Not all of the justices agreed with Kavanaugh’s reasoning for the Court’s majority.
Justice Neil Gorsuch who, like Kavanaugh, was appointed to the Court by President Donald J. Trump, argued in a dissenting opinion that the majority’s view could open a nasty can of worms.
If the 30 percent commission Apple charges to sell through its platform is a monopolistic overcharge, Gorsuch noted, the developers are the ones injured by it.
“Plaintiffs can be injured only if the developers are able and choose to pass on the overcharge to them in the form of higher app prices that the developers alone control,” he wrote.
“Because this is exactly the kind of ‘pass-on theory’ Illinois Brick rejected, it should come as no surprise that the concerns animating that decision are also implicated,” Gorsuch continued.
“Like other pass-on theories, plaintiffs’ theory will necessitate a complex inquiry into how Apple’s conduct affected third-party pricing decisions,” he added. “And it will raise difficult questions about apportionment of damages between app developers and their customers, along with the risk of duplicative damages awards.”
What’s more, it is easy to evade the majority’s test for standing in an antitrust case. All Apple has to do is have consumers pay developers directly, then take its 30 percent cut, Gorsuch pointed out.
“No antitrust reason exists to treat these contractual arrangements differently, and doing so will only induce firms to abandon their preferred — and presumably more efficient — distribution arrangements in favor of less efficient ones, all so they might avoid an arbitrary legal rule,” he wrote.
Kavanaugh’s Obamacare Moment
With its decision, the Court has sent a message to the tech sector, maintained Jerry Flanagan, litigation director for Consumer Watchdog, a consumer advocacy group based in Los Angeles.
“Today’s decision is a major victory for consumers and will open the door to litigation against corporations where the public is the ‘end user’ of products and ultimately pay more or are harmed by market manipulation,” he told TechNewsWorld.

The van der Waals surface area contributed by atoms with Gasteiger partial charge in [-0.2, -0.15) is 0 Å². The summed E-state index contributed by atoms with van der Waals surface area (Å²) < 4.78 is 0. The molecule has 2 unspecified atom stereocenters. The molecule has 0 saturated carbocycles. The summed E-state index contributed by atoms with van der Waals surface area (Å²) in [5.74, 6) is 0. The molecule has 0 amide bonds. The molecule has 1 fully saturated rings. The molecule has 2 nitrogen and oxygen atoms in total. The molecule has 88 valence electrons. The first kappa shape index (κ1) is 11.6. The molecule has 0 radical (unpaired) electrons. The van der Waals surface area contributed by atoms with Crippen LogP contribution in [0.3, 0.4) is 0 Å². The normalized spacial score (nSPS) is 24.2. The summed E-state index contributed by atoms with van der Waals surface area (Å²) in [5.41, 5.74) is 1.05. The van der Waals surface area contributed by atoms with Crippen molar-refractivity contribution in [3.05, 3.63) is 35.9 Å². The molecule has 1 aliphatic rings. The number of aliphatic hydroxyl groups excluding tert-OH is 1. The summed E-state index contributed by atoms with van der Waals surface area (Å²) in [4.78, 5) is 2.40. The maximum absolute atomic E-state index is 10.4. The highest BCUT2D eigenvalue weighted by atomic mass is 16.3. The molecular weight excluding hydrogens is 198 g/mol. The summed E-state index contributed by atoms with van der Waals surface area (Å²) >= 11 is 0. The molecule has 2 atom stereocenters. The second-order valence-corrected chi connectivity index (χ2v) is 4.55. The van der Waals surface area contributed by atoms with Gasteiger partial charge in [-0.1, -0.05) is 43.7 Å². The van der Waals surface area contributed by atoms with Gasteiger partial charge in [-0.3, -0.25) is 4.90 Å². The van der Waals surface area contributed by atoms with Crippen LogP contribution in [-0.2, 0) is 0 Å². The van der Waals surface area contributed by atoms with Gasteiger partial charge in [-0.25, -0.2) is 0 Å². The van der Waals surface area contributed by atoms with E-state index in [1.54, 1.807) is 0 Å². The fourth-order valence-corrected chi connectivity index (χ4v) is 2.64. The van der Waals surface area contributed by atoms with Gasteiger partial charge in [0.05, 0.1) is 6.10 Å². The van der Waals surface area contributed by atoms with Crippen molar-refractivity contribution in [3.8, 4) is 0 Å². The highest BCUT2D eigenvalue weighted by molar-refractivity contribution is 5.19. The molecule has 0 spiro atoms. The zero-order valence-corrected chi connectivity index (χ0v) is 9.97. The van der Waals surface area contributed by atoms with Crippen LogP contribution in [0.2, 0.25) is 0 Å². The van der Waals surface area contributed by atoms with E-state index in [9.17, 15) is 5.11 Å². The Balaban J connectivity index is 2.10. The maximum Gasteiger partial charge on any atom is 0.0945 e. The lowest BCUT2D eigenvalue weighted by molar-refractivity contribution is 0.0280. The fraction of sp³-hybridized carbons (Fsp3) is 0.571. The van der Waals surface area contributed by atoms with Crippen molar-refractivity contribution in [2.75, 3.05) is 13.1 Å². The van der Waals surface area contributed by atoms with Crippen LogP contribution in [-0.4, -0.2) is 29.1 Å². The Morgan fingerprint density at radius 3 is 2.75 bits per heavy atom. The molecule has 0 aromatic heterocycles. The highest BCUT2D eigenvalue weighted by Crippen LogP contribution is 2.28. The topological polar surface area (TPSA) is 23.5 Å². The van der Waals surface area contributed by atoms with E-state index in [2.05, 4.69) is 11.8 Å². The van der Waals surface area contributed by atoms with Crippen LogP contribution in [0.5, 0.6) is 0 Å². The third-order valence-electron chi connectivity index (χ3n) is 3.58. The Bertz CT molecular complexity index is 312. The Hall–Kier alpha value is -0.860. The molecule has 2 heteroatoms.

“Apple and other tech giants will need to be focused on how their business practices affect consumers, not just app developers who can pass costs on,” added Flanagan.
Consumers could benefit from an expansion of the Apple app market, but they could be harmed by it, too.
“Consumers would have access to more third-party apps outside of Apple’s controlled ecosystem,” noted Tim Bajarin, president of Creative Strategies, a technology advisory firm in Campbell, California.
“But they do that at their own risk,” he told TechNewsWorld. “It could uncouple the apps from Apple’s stellar security and expose people’s devices to more malware and security threats. “
Although Apple is at the center of the Pepper case, the litigation could have ramifications for other online outlets using a business model similar to Apple’s, noted Charles King, principal analyst at Pund-IT, a technology advisory firm in Hayward, California.
“At the least, the ruling is likely to make the companies involved in those online outlets rethink and probably revise the way payments are made and managed,” he told TechNewsWorld.
“Along with Apple, the ruling was also a slap at the Trump administration, the U.S. Chamber of Commerce, and a raft of politically involved tech industry titans,” King observed.
“That the ruling hinged on the vote of Brett Kavanaugh, a Trump appointee, probably shocked quite a few folks,” he said.
“This is Justice Kavanaugh’s Obamacare moment,” said Consumer Watch’s Flanagan. “Kavanaugh is making a clear statement he shouldn’t be counted as a rubber stamp for big business.”